The Memorials were impressive: The FDR Memorial, The Jefferson Memorial, the Lincoln Memorial, Martin Luther King Jr Memorial, The Vietnam Memorial Wall, The Korean War Memorial and on and on.
Our favorite was Franklin D Roosevelt’s. It’s located next to the Jefferson Memorial and near Martin Luther King Jr’s memorial as well. FDR’s memorial has no stairs and is wheelchair accessible as you would assume it should be. It is a large open space with statues of him, his wife Eleanor and their dog, a Scottish terrior named Fala.
New York City – Squares and Circles…
I was so excited about our trip to New York City. It’s been a part of the trip planning since the trip plan began. Who DOESN’T want to go to New York City? First step was to find a place to park the RV – that turned out to be an easy decision after we saw a UTube video of a couple on the Looong Honeymoon describe their stay at Liberty Harbor Marina RV Park in Jersey City. The location is excellent and that is it’s attraction. It is basically some RV spaces in a parking lot at the Marina. Gravel pads, electricity and water and a sewer dump on site. A building with showers and toilets in one corner. Nothing fancy, but we weren’t planning on sitting around the trailer.. we are talking NEW YORK!!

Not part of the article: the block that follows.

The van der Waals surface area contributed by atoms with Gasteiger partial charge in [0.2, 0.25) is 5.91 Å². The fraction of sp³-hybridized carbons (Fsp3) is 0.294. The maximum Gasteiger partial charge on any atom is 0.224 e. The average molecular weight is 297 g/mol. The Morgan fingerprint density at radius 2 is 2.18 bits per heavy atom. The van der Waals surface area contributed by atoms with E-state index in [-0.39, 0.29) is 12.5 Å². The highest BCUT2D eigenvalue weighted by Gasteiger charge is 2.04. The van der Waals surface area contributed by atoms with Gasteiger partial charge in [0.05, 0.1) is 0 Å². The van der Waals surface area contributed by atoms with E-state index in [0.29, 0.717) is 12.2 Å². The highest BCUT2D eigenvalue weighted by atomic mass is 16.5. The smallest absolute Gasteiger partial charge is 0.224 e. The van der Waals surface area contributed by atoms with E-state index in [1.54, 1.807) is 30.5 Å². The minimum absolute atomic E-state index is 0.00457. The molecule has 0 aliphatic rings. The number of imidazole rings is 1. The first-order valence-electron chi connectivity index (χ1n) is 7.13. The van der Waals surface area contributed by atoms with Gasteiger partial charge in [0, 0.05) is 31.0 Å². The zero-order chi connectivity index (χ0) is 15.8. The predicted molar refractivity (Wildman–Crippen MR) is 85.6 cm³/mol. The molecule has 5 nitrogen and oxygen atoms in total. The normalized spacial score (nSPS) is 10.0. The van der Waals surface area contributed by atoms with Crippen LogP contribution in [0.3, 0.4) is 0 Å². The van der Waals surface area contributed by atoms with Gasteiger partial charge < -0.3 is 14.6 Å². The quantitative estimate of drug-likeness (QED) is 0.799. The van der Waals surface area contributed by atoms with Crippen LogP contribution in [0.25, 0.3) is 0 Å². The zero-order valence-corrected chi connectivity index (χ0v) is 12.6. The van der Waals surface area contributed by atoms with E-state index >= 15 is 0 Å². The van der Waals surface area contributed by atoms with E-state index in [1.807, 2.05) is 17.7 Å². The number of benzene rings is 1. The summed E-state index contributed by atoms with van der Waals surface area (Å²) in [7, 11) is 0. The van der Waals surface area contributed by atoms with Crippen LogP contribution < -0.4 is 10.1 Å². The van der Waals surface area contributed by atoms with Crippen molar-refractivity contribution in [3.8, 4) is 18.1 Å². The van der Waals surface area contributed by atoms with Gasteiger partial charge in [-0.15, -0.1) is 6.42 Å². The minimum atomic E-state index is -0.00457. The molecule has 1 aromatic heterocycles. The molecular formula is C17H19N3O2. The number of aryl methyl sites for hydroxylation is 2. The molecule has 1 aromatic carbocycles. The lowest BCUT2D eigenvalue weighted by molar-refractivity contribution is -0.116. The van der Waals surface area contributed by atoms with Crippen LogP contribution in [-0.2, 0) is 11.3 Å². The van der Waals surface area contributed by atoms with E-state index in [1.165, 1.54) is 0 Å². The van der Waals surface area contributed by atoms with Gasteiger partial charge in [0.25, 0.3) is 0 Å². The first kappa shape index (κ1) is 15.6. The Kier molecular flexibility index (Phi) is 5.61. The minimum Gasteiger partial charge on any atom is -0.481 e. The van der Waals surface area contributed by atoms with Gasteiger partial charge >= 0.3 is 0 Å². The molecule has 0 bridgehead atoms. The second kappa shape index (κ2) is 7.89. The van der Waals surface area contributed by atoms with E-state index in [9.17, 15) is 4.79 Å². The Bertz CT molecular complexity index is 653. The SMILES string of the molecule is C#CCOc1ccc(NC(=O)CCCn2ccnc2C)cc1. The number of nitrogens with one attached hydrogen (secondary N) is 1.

Driving in to Liberty Harbor and Jersey City was a nightmare for me. I took up two lanes on some narrow bridge and blocked all the traffic behind me (But like Randy said afterwards ‘no one was honking at you, so it was no big deal’). Then I got to an intersection under a overpass and was in the wrong lane to go straight thru so I put on my signal light and did another one of my patented “tourist turns” while holding up everyone behind me who wanted to turn right and couldn’t because I was waiting for traffic to clear so I could continue in a straight line. (still no honking – such polite New Yorkers). I managed to negotiate thru road construction barrels, squished my way past a bus and navigated narrow bumpy streets to our destination. No scratches, dents and only a few swear words were heard.
There is a water taxi that runs between the park and Manhatten ( once again location, location, location ). The cost is $6.50 per person per trip. It runs in the morning until 9:45 and then begins again in the evening at 4:15 until 9PM. So you are limited to extended night time stays in the city if that is your mode of travel and when you go over in the morning you are now in NY City all day. There is a train (the Path) which runs over to NY but we never bothered to figure out it’s path or the schedule. We heard that the Taxi’s don’t like to go over to Jersey because then they inevitably have to return empty to NYC. We could have used Uber I suppose, but didn’t try that either. You can tell we aren’t much for partying with the night owls.. haha.
New York City is HUGE! It’s MASSIVE! It’s just like you would imagine after seeing it on TV and reading about it. I discovered quite quickly that it is impossible to capture New York City in a photograph or many photographs. How can you capture what your eye can see, in a picture?
It’s a city of Squares & Circles and much more: